Pascal III: Intrinsic Units

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Intrinsic Units in Pascal allow the programmer to write and compile code in
modules. The progammer can put the modules in a library; several different
programs can then use them without a separate linking step. The unit is
automatically loaded with the program code file when the program is executed.

The following is a simple example of how to write an intrinsic unit. It is a
supplement to the information in chapter 14 of the Programmer's Manual.

First let's enter the unit. This unit has one function that asks for an
integer number and returns that number doubled. From the editor, enter:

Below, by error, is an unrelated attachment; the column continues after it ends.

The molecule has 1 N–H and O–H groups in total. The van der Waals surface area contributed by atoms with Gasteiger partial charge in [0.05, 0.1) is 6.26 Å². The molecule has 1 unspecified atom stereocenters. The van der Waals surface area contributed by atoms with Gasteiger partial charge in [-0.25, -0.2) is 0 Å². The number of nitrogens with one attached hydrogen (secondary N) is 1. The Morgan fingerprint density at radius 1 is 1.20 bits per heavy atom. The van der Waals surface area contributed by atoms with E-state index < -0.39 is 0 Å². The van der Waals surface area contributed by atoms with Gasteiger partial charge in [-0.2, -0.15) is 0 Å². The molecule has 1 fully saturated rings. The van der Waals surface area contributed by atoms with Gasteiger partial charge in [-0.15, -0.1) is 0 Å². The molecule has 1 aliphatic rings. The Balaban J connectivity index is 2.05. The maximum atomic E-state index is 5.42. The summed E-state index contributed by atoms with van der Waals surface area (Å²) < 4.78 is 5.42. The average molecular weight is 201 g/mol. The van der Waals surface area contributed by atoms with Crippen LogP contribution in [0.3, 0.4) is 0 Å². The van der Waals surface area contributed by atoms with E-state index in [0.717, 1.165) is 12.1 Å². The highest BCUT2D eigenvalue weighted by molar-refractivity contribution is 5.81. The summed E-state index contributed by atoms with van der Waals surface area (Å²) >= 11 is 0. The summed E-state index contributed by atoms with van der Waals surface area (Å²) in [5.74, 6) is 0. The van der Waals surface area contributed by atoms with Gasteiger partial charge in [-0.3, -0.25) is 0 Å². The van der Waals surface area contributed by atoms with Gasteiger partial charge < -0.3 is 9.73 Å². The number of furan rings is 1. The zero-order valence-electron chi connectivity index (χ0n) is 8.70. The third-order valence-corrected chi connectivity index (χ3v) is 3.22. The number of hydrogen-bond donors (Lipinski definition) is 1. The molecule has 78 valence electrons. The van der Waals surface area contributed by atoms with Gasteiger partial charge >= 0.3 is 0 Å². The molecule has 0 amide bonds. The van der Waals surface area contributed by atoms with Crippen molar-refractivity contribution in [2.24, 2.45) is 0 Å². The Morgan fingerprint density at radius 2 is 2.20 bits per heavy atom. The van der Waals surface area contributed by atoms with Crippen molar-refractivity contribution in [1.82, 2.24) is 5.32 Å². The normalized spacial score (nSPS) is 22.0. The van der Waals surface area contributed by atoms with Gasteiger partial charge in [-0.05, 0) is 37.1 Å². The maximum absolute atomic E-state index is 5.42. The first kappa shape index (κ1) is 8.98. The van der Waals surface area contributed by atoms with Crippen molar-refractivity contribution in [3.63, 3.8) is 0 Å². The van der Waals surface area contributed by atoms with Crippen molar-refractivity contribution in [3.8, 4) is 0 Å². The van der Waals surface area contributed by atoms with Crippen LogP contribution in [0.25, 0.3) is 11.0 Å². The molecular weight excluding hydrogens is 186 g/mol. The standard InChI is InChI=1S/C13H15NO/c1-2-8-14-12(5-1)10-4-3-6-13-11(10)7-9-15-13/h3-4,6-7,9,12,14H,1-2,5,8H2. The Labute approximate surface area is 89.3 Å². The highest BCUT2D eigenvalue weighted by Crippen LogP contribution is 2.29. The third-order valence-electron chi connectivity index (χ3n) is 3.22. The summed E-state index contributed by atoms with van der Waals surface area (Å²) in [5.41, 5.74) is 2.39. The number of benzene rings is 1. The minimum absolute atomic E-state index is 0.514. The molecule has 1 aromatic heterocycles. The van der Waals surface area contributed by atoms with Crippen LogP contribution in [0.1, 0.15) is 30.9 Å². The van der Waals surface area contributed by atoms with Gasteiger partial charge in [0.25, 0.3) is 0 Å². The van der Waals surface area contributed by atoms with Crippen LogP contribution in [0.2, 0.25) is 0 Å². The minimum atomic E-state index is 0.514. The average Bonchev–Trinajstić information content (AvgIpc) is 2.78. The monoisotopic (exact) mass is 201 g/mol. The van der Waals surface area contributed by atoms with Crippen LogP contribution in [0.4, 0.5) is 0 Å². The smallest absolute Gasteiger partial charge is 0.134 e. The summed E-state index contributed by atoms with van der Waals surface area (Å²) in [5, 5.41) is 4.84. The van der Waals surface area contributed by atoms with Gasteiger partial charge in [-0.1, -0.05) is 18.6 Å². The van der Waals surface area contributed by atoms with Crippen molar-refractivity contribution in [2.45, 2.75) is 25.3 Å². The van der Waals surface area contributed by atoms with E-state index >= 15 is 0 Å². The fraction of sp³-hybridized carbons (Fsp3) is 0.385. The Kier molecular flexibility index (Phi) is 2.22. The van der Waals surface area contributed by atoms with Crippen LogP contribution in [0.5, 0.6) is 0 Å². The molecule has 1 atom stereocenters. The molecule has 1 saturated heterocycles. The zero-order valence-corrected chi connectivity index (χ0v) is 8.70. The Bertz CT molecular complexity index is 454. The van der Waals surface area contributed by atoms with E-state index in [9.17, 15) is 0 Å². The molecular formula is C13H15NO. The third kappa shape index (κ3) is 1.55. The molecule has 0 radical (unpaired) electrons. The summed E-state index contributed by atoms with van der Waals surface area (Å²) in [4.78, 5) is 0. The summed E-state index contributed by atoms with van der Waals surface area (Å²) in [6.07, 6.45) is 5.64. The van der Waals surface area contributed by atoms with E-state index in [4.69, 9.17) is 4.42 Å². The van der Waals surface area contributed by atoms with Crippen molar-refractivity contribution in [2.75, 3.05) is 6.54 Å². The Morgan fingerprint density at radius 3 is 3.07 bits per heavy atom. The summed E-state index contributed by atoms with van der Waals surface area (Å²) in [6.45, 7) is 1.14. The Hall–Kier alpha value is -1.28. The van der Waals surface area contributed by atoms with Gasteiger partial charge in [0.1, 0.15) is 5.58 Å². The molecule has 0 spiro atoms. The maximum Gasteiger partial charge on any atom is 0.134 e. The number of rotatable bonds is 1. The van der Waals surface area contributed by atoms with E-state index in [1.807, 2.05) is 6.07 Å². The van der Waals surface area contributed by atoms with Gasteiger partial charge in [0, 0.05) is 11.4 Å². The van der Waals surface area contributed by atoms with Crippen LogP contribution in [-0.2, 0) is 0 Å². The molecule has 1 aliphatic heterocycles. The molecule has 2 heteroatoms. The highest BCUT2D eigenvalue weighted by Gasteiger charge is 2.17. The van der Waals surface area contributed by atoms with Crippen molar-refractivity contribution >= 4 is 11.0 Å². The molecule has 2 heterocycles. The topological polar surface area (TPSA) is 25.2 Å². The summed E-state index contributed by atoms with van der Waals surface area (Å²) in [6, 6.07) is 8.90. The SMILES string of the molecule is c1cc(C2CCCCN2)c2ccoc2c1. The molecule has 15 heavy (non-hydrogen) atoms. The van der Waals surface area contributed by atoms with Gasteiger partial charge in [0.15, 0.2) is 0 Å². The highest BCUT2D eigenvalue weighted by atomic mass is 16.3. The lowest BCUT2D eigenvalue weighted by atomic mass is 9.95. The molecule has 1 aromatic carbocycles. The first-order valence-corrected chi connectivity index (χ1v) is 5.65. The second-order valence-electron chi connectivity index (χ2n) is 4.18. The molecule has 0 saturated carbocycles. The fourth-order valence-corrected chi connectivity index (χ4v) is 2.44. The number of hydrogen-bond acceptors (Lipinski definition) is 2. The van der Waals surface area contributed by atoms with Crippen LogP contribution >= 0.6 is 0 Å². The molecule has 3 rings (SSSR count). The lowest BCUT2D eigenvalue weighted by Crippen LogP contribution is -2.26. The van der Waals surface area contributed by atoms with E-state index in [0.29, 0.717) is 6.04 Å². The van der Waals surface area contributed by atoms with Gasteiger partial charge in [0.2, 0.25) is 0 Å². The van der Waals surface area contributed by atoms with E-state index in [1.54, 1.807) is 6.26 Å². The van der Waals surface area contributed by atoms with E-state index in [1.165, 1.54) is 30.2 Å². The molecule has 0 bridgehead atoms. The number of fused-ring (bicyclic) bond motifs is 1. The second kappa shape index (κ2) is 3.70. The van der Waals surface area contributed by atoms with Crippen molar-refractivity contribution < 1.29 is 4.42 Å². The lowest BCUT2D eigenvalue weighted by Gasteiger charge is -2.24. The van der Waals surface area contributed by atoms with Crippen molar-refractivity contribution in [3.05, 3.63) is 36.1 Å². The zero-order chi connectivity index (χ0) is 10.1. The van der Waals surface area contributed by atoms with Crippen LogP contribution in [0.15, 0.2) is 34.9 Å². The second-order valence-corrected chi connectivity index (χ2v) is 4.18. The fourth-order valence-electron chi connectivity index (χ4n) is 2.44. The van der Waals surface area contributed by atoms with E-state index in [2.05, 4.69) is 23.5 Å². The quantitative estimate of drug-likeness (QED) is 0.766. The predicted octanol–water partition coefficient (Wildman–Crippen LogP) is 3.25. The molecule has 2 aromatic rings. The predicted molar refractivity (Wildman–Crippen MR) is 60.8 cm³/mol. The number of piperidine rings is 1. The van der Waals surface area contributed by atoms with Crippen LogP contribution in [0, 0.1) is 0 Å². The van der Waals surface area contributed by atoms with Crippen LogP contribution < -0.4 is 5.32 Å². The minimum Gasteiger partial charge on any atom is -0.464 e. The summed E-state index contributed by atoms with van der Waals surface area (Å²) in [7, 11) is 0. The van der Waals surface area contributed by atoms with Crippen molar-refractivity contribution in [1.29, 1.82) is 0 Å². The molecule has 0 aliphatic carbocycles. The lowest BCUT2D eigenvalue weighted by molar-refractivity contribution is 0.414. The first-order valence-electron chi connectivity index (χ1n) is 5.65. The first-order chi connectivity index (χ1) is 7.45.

UNIT LIB2;
INTRINSIC CODE 10;

INTERFACE
FUNCTION DOUBLE (NUM:INTEGER):INTEGER;

IMPLEMENTATION
FUNCTION DOUBLE;
BEGIN
DOUBLE := NUM + NUM;
END;

BEGIN
WRITELN ('LIB2 INITIALIZATION');
END.

Save the file as LIB2, quit the Editor and compile the unit.

Now put the unit in a library. We suggest you use a program library for this
test so that you won't have to modify the SYSTEM.LIBRARY. Here's how to do it:

Execute /PASCAL3/LIBRARY
The destination will be TEST2.LIB
The source is LIB2.CODE
Enter "=" to copy the entire codefile into the library
Enter "Q" to save the library and exit the program
Press return when asked for Notice?

When that's done, go back to the Editor and enter:

PROGRAM TEST2;

USES {$USING TEST2.LIB} LIB2;

VAR INT:INTEGER;

BEGIN
READLN (INT);
WRITELN (INT, ' times 2 equals ', DOUBLE (INT));
END.

Save the file as TEST2 and quit the Editor. Compile the program. The unit
will be loaded automatically when the program is executed.
Published Date: Feb 18, 2012